Concerns of volatile capital inflows less acute: RBI

Concerns of volatile capital inflows owing to interest rate differential are not as intense in India as other emerging market economies due to the country's large current account deficit, Reserve Bank of India (RBI) governor Duvvuri Subbarao said on Tuesday.
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May 11, 2011, 01.32 AM | Source: Reuters

Concerns of volatile capital inflows less acute: RBI

Concerns of volatile capital inflows owing to interest rate differential are not as intense in India as other emerging market economies due to the country's large current account deficit, Reserve Bank of India (RBI) governor Duvvuri Subbarao said on Tuesday.

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Concerns of volatile capital inflows less acute: RBI

Concerns of volatile capital inflows owing to interest rate differential are not as intense in India as other emerging market economies due to the country's large current account deficit, Reserve Bank of India (RBI) governor Duvvuri Subbarao said on Tuesday.

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Concerns of volatile capital inflows less acute: RBI
Concerns of volatile capital inflows owing to interest rate differential are not as intense in India as other emerging market economies due to the country's large current account deficit, Reserve Bank of India (RBI) governor Duvvuri Subbarao said on Tuesday.

"In India's case, the concerns on this account currently are less acute since capital inflows are needed to finance our current account deficit," Subbarao said in a speech at the SNB-IMF Conference on The International Monetary System in Zurich.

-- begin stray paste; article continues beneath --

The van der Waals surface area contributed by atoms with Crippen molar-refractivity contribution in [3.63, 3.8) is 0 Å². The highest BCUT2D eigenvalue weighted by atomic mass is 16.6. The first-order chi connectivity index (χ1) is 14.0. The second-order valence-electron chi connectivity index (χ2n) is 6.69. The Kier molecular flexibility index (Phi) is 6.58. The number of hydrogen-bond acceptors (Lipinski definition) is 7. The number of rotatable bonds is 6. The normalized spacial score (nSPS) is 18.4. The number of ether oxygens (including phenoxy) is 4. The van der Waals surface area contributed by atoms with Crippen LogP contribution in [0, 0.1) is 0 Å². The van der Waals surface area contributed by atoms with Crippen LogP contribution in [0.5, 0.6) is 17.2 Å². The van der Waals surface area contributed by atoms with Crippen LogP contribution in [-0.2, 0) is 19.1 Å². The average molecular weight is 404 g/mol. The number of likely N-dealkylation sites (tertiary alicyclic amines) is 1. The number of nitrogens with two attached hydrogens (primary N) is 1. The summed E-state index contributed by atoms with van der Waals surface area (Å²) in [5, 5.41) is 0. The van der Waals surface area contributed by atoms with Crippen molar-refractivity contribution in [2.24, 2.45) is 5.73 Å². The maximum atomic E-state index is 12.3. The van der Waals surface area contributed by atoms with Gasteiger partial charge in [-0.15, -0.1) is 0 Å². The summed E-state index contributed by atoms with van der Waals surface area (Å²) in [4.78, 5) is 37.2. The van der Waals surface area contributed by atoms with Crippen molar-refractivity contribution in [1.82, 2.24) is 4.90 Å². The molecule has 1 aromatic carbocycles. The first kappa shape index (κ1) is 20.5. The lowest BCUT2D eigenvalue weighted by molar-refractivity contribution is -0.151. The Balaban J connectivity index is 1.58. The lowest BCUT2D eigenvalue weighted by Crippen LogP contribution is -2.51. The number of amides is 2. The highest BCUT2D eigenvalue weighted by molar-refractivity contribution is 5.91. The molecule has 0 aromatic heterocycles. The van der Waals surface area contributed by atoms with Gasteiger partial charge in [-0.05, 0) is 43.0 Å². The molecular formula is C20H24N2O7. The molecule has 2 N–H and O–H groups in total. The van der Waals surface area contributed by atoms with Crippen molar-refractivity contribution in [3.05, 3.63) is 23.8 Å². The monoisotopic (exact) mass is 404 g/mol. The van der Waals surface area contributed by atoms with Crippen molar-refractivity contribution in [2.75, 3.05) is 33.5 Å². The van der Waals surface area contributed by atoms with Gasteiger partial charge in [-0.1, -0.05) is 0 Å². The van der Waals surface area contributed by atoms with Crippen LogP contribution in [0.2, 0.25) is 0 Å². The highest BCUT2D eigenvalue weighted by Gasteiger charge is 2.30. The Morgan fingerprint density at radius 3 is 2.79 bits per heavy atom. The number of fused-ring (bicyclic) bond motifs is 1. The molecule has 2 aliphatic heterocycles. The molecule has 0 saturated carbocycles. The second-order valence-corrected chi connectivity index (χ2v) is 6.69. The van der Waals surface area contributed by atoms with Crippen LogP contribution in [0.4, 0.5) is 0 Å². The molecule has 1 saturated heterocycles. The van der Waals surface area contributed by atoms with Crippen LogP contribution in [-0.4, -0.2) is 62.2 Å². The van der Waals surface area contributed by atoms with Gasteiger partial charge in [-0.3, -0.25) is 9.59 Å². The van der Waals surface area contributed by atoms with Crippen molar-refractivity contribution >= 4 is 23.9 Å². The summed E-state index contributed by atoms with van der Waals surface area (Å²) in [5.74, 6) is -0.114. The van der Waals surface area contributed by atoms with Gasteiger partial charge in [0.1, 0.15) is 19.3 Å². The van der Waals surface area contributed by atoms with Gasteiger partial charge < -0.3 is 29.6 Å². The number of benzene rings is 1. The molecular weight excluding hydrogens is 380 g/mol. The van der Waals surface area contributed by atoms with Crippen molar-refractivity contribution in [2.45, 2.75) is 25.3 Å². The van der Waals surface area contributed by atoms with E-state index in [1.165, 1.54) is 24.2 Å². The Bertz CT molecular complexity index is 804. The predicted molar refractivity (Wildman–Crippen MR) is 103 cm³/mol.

"Yet even for us, the composition of the inflows remains an issue. About three-quarters of the current account deficit since 2009 has been financed by volatile capital inflows," he said.

India's current account deficit was at USD 9.7 billion in the December quarter, compared with a USD 12.2 billion deficit in the same period a year ago.

Some emerging economies are in a policy bind since rising inflation calls for tight monetary policy but higher interest rates will intensify volatile capital inflows following the second round of quantitative easing by the United States, he said.

Last week, the RBI stepped up its fight against rising prices, increasing interest rates by a bigger-than-expected 50 basis points and vowing to battle price pressures even at the cost of some economic growth.

China stormed back to post a hefty trade surplus in April as exports hit a record while imports eased more than expected, weighed down by sustained monetary tightening and high commodity prices.

The United States has claimed that the yuan, also called the renminbi, was undervalued and gave Chinese exports an unfair trade advantage.

In an apparent reference to China's exchange rate policy, Subbarao said: "India's (exchange rate) policy is subject to negative externalities from countries that maintain undervalued exchange rates, undermining our competitiveness in third markets and our efforts to contain the current account deficit."

"In India's case, the rupee's exchange rate has been virtually flexible in the past two years, as we have not intervened in the foreign exchange market. The small increase in reserves reflects various accruals, interest earnings and valuation changes."

The RBI chief also called for some enforcement mechanism on countries that create negative spillovers for the global economy.

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